But the degrees to which these things affect the person vary and the specific areas in which there’s struggle are unique to each person, so there’s no rule. That’s why ADHD so confounding.
 

The Process to ADHD Awareness Month

But now you know the process to ADHD Awareness Month, you know the drill. There’s no magic bullet to solve any of the challenges of ADHD because they vary individual to individual. And, on top of that, many times, when a solution to one challenge comes about, it’s only a temporary Band-Aid until a newer, more interesting fix can be found. (There’s also a perpetual stimulation or novelty seeking behavior that’s characteristic of the condition, but I’ll save that for another post.)
 
Hopefully though, this article will lessen the confusion. Do feel free to comment below if you still have questions and enjoy ADHD Awareness Month!
 

8 comments

  1. I have a short attention span as well as obsessive compulsive. Im sceptical about medication but is there any studies of what to take or do…I get easily distracted and overehelmed without notice until I become then to emotional about the smallest issues. ..I am 31 now but I’ve been told by many im all over and have adhd..this helps me understand every symptom I have..I have a hard time with memory and not staying on task…any further help would be appreciated. ..

      1. I wasn’t diagnosed until I was 30 (after being informed that my boss at the time strongly believed I had it and that if I wasn’t able to reign it in, I was going to lose my job). I fought being medicated for a 1.5 years. I finally conceded and it was the best thing I ever did. I’ve never been one to take meds. Not even Aspirin or Tylenol. I prefer homeopathic remedies, BUT my Adderall is a God-sent. While Adderall may not be the best option for you, it was the best option for me. It was the only drug that didn’t make me ill or have other negative side effects.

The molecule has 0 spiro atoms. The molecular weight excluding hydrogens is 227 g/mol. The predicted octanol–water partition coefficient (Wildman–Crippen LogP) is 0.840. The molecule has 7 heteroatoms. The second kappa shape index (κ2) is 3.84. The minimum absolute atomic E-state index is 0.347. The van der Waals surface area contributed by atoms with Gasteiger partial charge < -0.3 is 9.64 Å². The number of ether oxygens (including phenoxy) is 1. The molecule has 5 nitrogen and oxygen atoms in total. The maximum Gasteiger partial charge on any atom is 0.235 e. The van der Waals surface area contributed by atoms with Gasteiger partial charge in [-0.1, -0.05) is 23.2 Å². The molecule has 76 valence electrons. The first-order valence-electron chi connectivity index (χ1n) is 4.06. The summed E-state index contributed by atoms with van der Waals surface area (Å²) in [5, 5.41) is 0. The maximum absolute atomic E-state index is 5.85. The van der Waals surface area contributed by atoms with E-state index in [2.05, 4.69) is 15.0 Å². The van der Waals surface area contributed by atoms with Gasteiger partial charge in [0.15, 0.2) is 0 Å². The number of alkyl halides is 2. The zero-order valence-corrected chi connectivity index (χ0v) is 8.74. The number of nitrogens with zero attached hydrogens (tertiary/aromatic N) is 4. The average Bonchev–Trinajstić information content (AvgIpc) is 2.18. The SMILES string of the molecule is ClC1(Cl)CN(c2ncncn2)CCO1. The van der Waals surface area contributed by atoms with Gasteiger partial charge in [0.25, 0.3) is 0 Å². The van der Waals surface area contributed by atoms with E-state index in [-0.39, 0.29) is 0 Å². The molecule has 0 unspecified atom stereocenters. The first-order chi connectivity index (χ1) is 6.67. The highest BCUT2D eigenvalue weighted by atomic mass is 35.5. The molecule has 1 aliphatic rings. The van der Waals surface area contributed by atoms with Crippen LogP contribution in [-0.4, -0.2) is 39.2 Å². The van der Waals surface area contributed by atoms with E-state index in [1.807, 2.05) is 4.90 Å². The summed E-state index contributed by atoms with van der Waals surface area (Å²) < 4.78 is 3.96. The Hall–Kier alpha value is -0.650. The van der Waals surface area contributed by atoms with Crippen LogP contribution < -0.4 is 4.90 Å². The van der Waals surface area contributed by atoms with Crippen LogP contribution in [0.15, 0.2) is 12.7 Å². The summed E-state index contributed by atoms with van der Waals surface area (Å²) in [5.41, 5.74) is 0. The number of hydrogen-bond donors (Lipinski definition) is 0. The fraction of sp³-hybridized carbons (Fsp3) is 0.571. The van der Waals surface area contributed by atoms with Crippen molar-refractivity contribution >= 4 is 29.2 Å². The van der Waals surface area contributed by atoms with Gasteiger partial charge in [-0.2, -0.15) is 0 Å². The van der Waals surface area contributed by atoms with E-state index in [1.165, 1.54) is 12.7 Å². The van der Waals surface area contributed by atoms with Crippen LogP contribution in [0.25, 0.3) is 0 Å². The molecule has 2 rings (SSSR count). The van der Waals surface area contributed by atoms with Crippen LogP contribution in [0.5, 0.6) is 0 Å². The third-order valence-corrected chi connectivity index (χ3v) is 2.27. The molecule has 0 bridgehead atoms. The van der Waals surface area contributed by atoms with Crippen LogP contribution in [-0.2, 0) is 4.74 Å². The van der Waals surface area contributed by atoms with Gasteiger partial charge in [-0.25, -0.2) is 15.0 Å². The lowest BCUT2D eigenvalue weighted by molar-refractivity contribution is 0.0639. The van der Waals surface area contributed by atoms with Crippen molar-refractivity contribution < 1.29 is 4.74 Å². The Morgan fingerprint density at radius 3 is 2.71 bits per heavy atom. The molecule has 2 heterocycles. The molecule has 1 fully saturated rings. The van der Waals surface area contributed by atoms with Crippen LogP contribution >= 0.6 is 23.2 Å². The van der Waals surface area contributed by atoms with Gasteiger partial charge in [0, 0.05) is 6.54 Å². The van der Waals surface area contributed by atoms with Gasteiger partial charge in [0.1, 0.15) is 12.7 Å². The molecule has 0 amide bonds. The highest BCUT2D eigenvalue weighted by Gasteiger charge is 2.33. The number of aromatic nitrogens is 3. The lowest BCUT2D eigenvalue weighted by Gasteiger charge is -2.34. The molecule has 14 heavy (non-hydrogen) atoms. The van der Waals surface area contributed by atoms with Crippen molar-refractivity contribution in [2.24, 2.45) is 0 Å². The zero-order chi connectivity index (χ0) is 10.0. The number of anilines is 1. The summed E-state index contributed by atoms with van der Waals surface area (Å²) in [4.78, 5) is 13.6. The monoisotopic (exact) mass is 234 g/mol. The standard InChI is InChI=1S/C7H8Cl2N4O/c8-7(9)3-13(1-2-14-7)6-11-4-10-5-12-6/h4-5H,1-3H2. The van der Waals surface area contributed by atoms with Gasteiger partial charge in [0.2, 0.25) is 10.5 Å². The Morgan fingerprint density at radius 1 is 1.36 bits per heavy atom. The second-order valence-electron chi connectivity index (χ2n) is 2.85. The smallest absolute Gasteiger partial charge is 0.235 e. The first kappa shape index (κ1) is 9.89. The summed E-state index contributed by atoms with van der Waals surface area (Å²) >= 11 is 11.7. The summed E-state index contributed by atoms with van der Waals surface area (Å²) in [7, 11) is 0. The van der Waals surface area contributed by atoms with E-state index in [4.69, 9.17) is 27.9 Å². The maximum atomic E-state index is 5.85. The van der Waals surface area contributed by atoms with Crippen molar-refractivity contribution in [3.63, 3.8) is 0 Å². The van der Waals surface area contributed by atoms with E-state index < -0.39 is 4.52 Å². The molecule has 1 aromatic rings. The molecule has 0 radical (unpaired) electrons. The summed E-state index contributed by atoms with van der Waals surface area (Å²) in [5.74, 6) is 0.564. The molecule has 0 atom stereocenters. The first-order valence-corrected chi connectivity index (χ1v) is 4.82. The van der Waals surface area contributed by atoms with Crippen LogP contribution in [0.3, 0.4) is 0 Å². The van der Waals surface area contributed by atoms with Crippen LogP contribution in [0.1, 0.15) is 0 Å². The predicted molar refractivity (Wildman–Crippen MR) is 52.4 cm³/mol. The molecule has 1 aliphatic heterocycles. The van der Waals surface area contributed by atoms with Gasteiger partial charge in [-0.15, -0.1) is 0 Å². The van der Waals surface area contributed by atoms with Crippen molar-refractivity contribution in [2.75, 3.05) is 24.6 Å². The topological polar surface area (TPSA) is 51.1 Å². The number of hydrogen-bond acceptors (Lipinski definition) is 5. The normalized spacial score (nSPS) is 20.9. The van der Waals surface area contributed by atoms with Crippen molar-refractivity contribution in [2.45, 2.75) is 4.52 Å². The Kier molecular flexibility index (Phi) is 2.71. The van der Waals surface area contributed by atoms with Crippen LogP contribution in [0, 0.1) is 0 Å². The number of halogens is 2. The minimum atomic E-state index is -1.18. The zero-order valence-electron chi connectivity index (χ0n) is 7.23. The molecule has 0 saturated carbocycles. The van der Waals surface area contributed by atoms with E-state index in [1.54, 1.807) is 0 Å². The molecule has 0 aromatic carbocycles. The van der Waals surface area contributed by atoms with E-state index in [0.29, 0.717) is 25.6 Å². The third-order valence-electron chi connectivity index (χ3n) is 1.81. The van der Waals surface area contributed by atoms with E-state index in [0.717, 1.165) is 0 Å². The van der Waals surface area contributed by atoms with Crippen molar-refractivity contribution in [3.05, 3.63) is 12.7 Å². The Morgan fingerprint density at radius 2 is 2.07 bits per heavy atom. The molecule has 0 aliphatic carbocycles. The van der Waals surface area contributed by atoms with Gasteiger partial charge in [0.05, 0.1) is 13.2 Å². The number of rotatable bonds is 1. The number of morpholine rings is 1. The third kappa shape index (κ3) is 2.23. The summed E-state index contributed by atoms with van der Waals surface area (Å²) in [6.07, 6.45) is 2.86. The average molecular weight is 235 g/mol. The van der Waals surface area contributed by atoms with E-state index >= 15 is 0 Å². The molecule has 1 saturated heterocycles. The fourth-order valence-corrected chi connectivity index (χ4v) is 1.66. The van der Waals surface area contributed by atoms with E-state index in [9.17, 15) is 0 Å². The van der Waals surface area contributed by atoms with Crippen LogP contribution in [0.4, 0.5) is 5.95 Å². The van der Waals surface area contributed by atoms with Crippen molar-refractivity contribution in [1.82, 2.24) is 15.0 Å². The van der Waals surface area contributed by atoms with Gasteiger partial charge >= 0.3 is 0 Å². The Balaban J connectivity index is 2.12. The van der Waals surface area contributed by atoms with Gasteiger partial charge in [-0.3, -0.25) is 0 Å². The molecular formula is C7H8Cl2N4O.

I’m no longer moody. I finish what I start. I’m able to focus & stay on task. I still struggle with time, but have downloaded many apps on my mobile to assist with that.
        I had to forego my “sanity” as I refer to my Adderall for a few years after being laid off from my job and not having medical benefits ($300+/ mo for my med was far too expensive). I suffered with my ADHD for 6 years without my med. It SUCKED.
        My fiance (now husband) insisted that I get back on it. He had never experienced the medicated version of me and my ADHD. I was blessed with a wonderful job in my professional field and immediately was re-diagnosed and placed back on my med. My husband was SHOCKED at the difference in the medicated me vs. the non-medicated me. He said he loved the non-medicated me, but the medicated me was his dream girl. 🙂
        I’m now incredibly successful professionally and personally. Get the meds. Figure out which one works best & love your life and your ADHD.
        ADHD is actually a gift and NOT a “disorder”. You just need to gain the control of it.
        God knows I LOVE my ability to multi-task like no other!
        BTW…. I also have OCD, Anxiety & SPD (sensory processing disorder). The meds help with all four.

        1. Wow, Christina, thank you so much for sharing your story.

          A lot of people don’t want to hear about medicine, but yours is another testimony to the wondrous affect it can have on your life.

          Your husband also sounds wonderful, I’m so happy for you!

          ~ Jennie

  2. My life is forever changed ….for the better! I am excited to READ this next chapter…shoot I am WRITING this chapter and the rest of the DAMN book myself….(with a little coaching and encouragement )

    1. I am so excited for you, Jody! Thanks for sharing. I hope others will feel your enthusiasm and get motivated to do the same. It’s always a good time for self-development no matter who you are. I’m just really honored to be a small part of your story. (Who will play us in the movie? lol)
      Best,
      Jennie